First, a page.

The Civil Rights Act of 1964 officially made harassment in the workplace illegal. Over the years, the Equal Opportunity Employment Commission (EEOC) slowly built a large body of regulations aimed at preventing sexual harassment at work. However, despite the ongoing efforts by employers to educate and inform employees of the harmful effects and risks of unlawful harassment, it is unfortunately still very prevalent in today’s workplace.
The EEOC Sexual Harassment Charge Statistics website indicates that while the number of claims has dipped slightly in recent years, over 11,000 claims are still reported annually. This translates to approximately 5 harassment claims, every working hour! And while the number of claims may be down, the monetary benefits have increased, reaching $52 million in 2011, the highest in the past decade.
By examining a few key harassment cases that clarify national and state legal standards, and by detailing policy and training guidelines, employers can gain new insights into preventing costly harassment suits.
In the groundbreaking case of Meritor Savings Bank v. Vinson, the Supreme Court recognized that sexual harassment that is sufficiently severe as to alter an individual’s terms and conditions of employment is a violation of federal law and breaches Title VII of the Civil Rights Act of 1964.
Two separate Supreme Court rulings in the Faragher v. City of Boca Raton and Ellerth v. Burlington Northern Industries cases placed a strong emphasis on the need for education and training in the workplace.
The Supreme Court established that in order to reduce liability for harassment claims, a company must:
- train both employees and managers
- oblige employees to report any incidents of harassment
- carefully investigate each report
- implement corrective measures when necessary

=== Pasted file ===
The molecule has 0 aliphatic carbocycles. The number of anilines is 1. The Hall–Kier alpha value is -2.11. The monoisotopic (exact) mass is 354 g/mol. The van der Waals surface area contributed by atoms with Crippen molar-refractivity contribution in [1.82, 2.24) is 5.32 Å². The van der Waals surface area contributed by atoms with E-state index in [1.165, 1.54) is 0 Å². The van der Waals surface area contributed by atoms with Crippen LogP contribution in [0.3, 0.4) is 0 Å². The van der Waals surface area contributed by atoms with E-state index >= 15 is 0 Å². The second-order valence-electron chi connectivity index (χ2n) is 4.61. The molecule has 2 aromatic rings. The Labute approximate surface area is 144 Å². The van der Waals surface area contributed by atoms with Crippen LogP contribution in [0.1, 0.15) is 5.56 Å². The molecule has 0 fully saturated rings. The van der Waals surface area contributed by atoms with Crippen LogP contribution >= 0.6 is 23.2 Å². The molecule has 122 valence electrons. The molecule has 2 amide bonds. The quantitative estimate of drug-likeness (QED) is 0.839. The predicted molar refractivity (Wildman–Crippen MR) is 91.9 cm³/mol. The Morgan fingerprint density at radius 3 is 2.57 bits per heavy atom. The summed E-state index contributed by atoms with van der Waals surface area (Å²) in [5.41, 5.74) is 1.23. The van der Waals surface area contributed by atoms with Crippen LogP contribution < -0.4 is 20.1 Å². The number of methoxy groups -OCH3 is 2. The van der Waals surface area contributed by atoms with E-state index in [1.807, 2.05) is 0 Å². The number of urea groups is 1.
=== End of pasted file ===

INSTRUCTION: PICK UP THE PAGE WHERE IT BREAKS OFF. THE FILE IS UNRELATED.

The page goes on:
The court also distinguished between supervisor harassment that results in tangible employment action (TEA) such as discharge, failure to promote or demotion, and supervisor harassment that does not. If the result is TEA, the employer is always liable. If not, the company may defend itself providing it can prove:
1) The company exercised reasonable care to prevent and promptly correct any sexual harassing behavior.
2) The plaintiff unreasonably failed to take advantage of any preventative or corrective opportunities provided by the employer to avoid harm.
The Supreme Court rendered an important ruling in the Kolstad v. American Dental Association case. Employers may not be liable for punitive damages if they show “good faith efforts” to train all managers, complying with anti-discrimination law. Employers may avoid liability for punitive damages in cases where supervisors or managers discriminate, retaliate or harass employees if the actions of these supervisors are clearly in opposition to the overall efforts expended by the company to eliminate discrimination.
What are included in these overall efforts? A policy, while necessary, is not sufficient. Efforts must also include training and immediate responses to any complaints.
We’ll continue the discussion in our next post with specific guidelines for anti-harassment training in the workplace.